A dispatch from The Wilderness Society Australia....
Gunns has taken its search for a joint partner for the native forest-destroying pulp mill international.
Australia's largest woodchipping company has said it intends to make an announcement on who will be the joint venture partner for the pulp mill this month.
We now know that Swedish pulp and paper company Södra is considering becoming a partner with Gunns Ltd to build its controversial mill.
Together we helped ensure Gunns' own banker, ANZ, wouldn't fund the pulp mill.
Now we need to take urgent action to make sure Södra doesn't sign off on the destruction of Tasmania's world-class, carbon-rich native forests.
Send a message now to tell Sodra's CEO - Mr Leif Brodén - that Tasmania's world-class, carbon-rich forests are a global treasure.
Any organisation considering being involved in Gunns' pulp mill needs to be aware that they will be supporting a project which is opposed by the majority of Australians, as well as people around the world who want a safe climate and a healthy environment.
We urgently need to get as many messages to Mr Brodén as possible to ensure he understands this is the most strongly opposed project in Australia.
And a response from Sodra.....
SÖDRA PRE-CONDITIONS MEAN GUNNS’ HAS TO GO BACK TO THE DRAWING BOARD
Swedish pulp and paper company Södra has released a statement on Gunns’ proposed pulp mill. The Wilderness Society welcomed Södra’s commitment to only consider a 100% percent Forestry Stewardship Council (FSC) certified plantation based mill that used totally chlorine free technology (TCF) and continued to call for an alternative site to be full assessed.
“We welcome Södra’s commitment to only consider a 100% percent FSC certified, plantation based mill, that uses totally chlorine free technology (TCF), this is a clear improvement on Gunns’ environmentally destrucitvie proposal,” said Paul Oosting, pulp mill campaigner for The Wilderness Society.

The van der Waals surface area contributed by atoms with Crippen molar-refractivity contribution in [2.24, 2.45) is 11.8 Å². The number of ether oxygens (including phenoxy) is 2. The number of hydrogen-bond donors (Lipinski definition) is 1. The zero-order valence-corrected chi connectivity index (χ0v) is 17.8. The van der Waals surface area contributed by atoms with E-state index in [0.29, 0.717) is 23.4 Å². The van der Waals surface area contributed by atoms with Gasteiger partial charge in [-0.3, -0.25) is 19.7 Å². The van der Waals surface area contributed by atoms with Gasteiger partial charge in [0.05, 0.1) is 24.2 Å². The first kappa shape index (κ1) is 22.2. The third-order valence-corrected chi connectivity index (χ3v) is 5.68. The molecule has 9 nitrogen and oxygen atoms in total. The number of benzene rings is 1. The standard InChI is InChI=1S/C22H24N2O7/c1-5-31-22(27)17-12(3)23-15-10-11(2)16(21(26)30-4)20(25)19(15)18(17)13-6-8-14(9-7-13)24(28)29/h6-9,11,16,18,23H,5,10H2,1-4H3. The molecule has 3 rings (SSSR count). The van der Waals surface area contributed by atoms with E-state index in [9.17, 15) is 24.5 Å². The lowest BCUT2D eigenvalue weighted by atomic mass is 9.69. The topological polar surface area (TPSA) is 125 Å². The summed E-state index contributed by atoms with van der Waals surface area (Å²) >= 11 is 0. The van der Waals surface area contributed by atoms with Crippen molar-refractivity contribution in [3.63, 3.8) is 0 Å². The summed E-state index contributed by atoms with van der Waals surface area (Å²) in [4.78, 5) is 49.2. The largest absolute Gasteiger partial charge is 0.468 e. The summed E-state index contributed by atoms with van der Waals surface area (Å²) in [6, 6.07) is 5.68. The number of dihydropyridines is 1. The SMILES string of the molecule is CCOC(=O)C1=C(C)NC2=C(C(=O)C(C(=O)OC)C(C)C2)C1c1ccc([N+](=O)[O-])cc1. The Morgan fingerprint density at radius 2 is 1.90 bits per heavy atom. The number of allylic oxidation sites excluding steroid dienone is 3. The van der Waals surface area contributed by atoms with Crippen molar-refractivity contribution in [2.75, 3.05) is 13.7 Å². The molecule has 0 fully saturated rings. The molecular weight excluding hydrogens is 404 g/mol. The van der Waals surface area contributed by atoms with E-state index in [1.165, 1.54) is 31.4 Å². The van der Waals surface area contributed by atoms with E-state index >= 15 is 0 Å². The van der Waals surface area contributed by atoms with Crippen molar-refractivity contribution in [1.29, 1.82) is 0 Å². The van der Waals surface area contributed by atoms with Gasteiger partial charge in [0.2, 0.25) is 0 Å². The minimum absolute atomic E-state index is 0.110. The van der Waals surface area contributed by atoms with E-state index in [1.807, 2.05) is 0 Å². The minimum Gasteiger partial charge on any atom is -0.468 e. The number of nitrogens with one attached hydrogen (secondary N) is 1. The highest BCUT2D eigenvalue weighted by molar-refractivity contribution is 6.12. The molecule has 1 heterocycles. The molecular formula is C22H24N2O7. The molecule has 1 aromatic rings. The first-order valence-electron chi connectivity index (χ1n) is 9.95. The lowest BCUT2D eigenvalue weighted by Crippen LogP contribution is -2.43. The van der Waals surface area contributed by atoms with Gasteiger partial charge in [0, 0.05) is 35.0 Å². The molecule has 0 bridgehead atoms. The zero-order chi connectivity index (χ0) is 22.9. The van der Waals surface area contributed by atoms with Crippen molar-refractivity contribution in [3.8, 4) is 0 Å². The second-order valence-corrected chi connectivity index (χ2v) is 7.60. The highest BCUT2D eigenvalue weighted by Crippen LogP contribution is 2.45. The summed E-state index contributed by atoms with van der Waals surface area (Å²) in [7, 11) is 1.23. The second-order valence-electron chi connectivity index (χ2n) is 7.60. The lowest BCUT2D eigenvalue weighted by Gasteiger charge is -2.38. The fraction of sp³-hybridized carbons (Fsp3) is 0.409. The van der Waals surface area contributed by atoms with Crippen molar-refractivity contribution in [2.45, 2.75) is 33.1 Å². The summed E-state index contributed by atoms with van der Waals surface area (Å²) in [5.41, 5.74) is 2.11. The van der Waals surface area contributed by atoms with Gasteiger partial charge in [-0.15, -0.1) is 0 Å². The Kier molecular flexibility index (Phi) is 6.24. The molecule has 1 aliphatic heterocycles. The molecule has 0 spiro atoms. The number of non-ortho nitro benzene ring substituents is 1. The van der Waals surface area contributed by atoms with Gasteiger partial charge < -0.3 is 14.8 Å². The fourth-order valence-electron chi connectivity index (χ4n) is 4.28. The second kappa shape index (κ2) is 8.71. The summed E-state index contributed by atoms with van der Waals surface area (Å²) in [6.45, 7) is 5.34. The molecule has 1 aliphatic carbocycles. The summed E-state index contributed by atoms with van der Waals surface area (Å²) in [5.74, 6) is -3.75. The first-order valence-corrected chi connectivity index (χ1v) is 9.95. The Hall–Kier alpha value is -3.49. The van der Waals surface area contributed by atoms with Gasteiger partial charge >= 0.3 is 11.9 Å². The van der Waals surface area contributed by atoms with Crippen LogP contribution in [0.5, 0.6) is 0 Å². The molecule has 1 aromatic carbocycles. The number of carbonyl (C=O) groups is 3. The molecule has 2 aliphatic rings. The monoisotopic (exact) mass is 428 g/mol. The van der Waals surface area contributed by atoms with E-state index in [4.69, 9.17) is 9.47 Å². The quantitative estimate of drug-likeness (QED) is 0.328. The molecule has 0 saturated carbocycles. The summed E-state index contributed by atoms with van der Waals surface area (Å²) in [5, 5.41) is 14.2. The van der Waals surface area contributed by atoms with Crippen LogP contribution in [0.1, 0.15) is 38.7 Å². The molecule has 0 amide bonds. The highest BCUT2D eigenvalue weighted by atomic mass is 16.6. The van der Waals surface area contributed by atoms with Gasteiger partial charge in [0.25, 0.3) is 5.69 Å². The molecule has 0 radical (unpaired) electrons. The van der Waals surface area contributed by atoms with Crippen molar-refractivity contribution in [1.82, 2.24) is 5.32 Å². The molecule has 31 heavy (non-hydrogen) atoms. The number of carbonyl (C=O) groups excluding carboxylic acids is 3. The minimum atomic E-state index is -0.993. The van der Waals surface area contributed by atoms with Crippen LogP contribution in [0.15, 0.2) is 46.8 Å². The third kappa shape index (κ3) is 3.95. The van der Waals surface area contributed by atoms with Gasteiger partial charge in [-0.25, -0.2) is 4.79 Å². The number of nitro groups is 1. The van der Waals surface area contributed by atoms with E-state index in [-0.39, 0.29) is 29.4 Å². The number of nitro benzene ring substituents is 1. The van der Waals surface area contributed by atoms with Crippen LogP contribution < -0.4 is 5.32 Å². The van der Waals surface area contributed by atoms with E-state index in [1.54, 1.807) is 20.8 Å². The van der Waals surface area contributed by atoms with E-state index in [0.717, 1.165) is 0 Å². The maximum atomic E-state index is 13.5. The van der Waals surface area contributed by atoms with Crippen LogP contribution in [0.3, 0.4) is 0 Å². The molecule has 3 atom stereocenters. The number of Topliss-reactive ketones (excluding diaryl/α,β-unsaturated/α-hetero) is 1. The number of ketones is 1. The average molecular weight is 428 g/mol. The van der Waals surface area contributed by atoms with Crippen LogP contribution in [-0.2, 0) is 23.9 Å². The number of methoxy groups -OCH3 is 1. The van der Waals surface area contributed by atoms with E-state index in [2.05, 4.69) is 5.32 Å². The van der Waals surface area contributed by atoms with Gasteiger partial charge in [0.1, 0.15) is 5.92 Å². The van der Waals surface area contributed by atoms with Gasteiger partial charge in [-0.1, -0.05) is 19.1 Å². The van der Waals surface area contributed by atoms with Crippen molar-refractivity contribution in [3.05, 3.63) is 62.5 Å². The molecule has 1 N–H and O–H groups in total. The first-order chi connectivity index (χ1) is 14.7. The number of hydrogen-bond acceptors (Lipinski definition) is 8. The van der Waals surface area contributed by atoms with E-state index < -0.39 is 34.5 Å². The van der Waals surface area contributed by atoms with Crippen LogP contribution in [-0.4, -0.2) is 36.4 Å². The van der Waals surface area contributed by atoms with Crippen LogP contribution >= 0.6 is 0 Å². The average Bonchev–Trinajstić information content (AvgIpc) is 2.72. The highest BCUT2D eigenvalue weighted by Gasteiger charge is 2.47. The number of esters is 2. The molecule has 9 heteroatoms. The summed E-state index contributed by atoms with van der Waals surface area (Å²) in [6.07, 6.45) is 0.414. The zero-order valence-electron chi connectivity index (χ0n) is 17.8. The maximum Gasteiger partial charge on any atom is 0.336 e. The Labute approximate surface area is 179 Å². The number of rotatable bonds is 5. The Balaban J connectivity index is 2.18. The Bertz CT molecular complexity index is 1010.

“This will mean no native forests being used for pulping or to burn to generate power as part of the pulp mill,” said Mr. Oosting. “Gunns need to go back to the drawing board if they are to have any relationship with Södra.”
“If Södra are to continue to consider Gunns’ pulp mill project despite it not meeting any of the three criteria they have set then they also must fully assess alternative locations as the Tamar Valley is totally unacceptable,” said Mr Oosting.
Södra’s statement, released overnight says:
“If Södra is to engage in any pulp mill project, our high environmental standards have to be met. These standards includes among other things FSC certification and environmentally friendly bleaching technology (TCF preferred). TCF means totally chlorine free. Involvement in any project in the southern hemisphere would require 100 per cent plantation forest to be used.”
“This is a step in the right direction, but more will need to be done if a pulp mill in Tasmania is to be considered by Södra. The livelihoods and health of families in the Tamar Valley and Aboriginal heritage and values on the site make Gunns’ current location totally unacceptable,” concluded Mr Oosting.